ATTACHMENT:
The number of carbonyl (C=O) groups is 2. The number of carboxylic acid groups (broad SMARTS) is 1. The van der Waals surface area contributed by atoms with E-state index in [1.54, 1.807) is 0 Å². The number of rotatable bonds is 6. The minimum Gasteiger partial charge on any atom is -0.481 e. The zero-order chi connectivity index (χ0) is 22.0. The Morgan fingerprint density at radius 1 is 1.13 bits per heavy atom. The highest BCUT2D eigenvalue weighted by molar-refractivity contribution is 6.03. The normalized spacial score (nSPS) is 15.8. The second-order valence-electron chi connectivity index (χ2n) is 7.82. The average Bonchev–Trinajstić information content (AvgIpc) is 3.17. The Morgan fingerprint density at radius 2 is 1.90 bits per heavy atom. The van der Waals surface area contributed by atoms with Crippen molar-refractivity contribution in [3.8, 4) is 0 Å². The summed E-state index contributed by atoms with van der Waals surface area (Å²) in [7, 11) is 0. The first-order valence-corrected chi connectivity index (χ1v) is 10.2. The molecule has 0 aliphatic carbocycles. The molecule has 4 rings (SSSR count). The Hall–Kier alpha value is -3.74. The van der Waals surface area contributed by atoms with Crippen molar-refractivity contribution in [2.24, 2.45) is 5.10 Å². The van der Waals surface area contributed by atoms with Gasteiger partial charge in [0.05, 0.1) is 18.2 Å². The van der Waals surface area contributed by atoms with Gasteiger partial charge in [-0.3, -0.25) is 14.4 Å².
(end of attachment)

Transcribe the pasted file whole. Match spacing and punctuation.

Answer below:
The number of carbonyl (C=O) groups is 2. The number of carboxylic acid groups (broad SMARTS) is 1. The van der Waals surface area contributed by atoms with E-state index in [1.54, 1.807) is 0 Å². The number of rotatable bonds is 6. The minimum Gasteiger partial charge on any atom is -0.481 e. The zero-order chi connectivity index (χ0) is 22.0. The Morgan fingerprint density at radius 1 is 1.13 bits per heavy atom. The highest BCUT2D eigenvalue weighted by molar-refractivity contribution is 6.03. The normalized spacial score (nSPS) is 15.8. The second-order valence-electron chi connectivity index (χ2n) is 7.82. The average Bonchev–Trinajstić information content (AvgIpc) is 3.17. The Morgan fingerprint density at radius 2 is 1.90 bits per heavy atom. The van der Waals surface area contributed by atoms with Crippen molar-refractivity contribution in [3.8, 4) is 0 Å². The summed E-state index contributed by atoms with van der Waals surface area (Å²) in [7, 11) is 0. The first-order valence-corrected chi connectivity index (χ1v) is 10.2. The molecule has 0 aliphatic carbocycles. The molecule has 4 rings (SSSR count). The Hall–Kier alpha value is -3.74. The van der Waals surface area contributed by atoms with Crippen molar-refractivity contribution in [2.24, 2.45) is 5.10 Å². The van der Waals surface area contributed by atoms with Gasteiger partial charge in [0.05, 0.1) is 18.2 Å². The van der Waals surface area contributed by atoms with Gasteiger partial charge in [-0.3, -0.25) is 14.4 Å².